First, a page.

Historically black colleges work to help students amid coronavirus

In this Tuesday, May 5, 2020, photo, Morehouse College senior Lanarion "LTL" Norwood Jr., of Atlanta, works on his computer in a hotel room in Atlanta. Students were sent home from the college amid the new coronavirus outbreak. Norwood learned the campus was shutting down and he was worried about going home to finish his senior year in a neighborhood he describes as "gang-ridden, drug-ridden, all over violence-ridden." Morehouse stepped up with a plan, working to house about 20 students. (AP Photo/Brynn Anderson)

NASHVILLE, Tenn. (AP) - Ja'nayla Johnson worked hard in high school with the dream of being the first in her family to graduate from college, but she started to doubt herself as several colleges rejected her. Then Bennett, a small historically black women's college in North Carolina, saw Johnson's potential and offered her a full scholarship.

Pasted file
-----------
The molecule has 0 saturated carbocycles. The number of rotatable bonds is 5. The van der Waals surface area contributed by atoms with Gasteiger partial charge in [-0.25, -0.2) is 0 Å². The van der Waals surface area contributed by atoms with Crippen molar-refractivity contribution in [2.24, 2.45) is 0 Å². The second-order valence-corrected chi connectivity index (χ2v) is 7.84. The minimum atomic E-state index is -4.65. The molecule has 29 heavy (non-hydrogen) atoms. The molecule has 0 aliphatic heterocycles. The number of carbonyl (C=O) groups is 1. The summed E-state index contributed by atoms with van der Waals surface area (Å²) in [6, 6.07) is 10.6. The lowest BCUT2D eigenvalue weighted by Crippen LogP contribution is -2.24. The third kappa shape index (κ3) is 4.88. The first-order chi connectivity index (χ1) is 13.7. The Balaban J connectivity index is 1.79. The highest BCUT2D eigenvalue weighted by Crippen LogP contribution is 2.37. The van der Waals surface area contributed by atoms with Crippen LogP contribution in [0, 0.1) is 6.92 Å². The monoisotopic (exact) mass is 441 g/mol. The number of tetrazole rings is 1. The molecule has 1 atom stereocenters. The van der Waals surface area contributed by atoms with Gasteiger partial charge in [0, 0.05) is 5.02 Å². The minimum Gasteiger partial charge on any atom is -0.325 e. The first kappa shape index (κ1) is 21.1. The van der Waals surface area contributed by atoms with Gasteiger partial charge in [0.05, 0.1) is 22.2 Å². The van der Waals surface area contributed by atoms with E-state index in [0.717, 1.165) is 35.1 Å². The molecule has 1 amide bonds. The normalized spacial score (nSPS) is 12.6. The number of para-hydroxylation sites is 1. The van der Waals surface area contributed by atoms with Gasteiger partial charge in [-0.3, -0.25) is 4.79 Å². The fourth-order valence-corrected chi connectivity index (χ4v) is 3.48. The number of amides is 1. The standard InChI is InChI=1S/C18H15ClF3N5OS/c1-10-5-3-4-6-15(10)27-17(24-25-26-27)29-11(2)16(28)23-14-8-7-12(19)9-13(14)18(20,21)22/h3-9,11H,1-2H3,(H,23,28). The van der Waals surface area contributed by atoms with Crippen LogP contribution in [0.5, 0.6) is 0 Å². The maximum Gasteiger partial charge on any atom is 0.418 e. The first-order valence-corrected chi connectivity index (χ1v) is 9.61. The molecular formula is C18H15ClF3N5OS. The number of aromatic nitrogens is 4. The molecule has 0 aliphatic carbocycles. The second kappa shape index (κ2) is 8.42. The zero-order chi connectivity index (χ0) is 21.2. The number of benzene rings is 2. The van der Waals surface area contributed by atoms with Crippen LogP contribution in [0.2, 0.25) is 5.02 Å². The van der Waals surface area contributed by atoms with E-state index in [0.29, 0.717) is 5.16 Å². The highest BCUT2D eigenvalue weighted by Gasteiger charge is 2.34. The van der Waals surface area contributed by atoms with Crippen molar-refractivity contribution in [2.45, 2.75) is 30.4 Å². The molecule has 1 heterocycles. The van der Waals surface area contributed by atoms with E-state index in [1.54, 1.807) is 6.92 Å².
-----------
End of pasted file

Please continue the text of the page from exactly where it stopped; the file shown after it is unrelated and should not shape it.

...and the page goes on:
"Bennett means everything to me," Johnson said. When the campus announced it was shutting down because of the coronavirus, "I was scared out of my mind."

The sophomore said she has suffered from depression that forced her to withdraw for a semester last year and didn't think returning home to California would be good for her mental health. She also didn't think she would be able to continue her studies back home, where she would feel obligated to care for younger siblings.

Bennett